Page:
Ethan sniggers.

I spin around and glare at them. “Shut up about my dad.”

But Jake’s not finished. “I heard your mum had to write his name for him. Isn’t that right, Kara?”

My eyes burn hot with tears.

“Who writes his name for him now, Kara?”

I blink hard and turn back to the sea. The waves out there are tipped with white. I feel the hot sun on my face. I mustn’t cry. I won’t let them see me cry. If I ignore them, they’ll go away like they always do. The sea breeze is damp and salty. It catches the white cotton of my shirt and billows it out like a spinnaker sail. I close my eyes and imagine I am sailing across an endless sea, a wide, blue ocean, with nothing else around me but the sun and wind and sky.

“Oi, Kara!”

Jake’s still there.

“It’s a shame about the Merry Mermaid!” he shouts.

If Jake knows about the Merry Mermaid, then everyone does.

I turn around to look at him.

A few other children from class are watching us from a distance. Chloe and Ella are both looking this way from under the deep shade of the horse chestnut tree. Adam has stopped his game, his soccer ball clutched against his chest.

“Still,” Jake says, “it never was much of a pub. It’ll make a great holiday home for someone, a rich Londoner probably. I heard the food was terrible.”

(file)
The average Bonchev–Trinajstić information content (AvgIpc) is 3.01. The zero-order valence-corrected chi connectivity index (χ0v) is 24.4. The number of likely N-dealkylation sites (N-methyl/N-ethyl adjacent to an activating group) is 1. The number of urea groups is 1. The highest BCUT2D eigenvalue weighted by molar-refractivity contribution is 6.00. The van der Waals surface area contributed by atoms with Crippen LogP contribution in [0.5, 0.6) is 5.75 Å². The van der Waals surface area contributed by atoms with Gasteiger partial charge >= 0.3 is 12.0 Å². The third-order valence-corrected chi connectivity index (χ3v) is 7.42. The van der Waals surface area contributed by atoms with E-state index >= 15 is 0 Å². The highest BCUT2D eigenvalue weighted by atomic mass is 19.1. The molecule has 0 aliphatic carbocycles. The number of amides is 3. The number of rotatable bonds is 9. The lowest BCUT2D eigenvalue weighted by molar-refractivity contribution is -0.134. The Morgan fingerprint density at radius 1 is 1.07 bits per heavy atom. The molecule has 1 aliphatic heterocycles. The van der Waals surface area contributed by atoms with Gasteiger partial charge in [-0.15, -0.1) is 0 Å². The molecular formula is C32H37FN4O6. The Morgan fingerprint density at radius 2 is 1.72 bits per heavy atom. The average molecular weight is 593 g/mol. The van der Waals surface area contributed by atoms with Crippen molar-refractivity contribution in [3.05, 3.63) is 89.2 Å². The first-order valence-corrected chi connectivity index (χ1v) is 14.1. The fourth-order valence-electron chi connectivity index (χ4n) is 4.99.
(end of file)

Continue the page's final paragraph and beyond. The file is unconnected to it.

Jake knows my dad works in the kitchens of the Merry Mermaid. He knows he’ll have no job and no money to live on when it closes at the end of the summer. Jake would love it if we had to move from Cornwall.

“Maybe your dad can come back and work for mine on our trawlers?” says Jake. “Tell your dad we’ll be fishing for shellfish when the dredging ban is lifted in ten days’ time. Dad’s even bought new gear to rake every corner of the seabed out there. He can’t wait.”

I just glare at him.

Jake laughs. “I’ll ask him if you can come too.”

I tighten my grip on the Bible’s hard leather binding.

Beyond, I see Mrs. Carter striding toward us. I could try and hide the book, but Jake and Ethan would tell her anyway.

“Have you seen the advertisement at the boatyard, Kara?” asks Jake. He’s looking at me now and grinning. Ethan’s grinning too. They know something I don’t. It’s in Jake’s voice, and he’s bursting to tell me.

Mrs. Carter’s halfway across the playground. Her face is set and grim.

“TheMoana’s up for sale!” Jake shouts out. He’s jubilant now.

I scramble to my feet. “Liar!”

It can’t be true. I’m sure it can’t.

But Jake is smug. He pulls his trump card. “My dad’s going to buy her and chop her up for firewood!” he shouts. “’Cause he says that’s all she’s good for.”

I hurl the book at him. The Bible’s hard edge slams into Jake’s nose and he drops like a stone, both hands clutched across his face.

Mrs. Carter is running now. “Kara!”

I glance down at Jake, moaning in the dirt below me.

“Kara, come down now!” Mrs. Carter yells.

But I turn away from them all and jump, leaving Jake Evans bleeding through his fat fingers, turning the dust-dry ground blood red.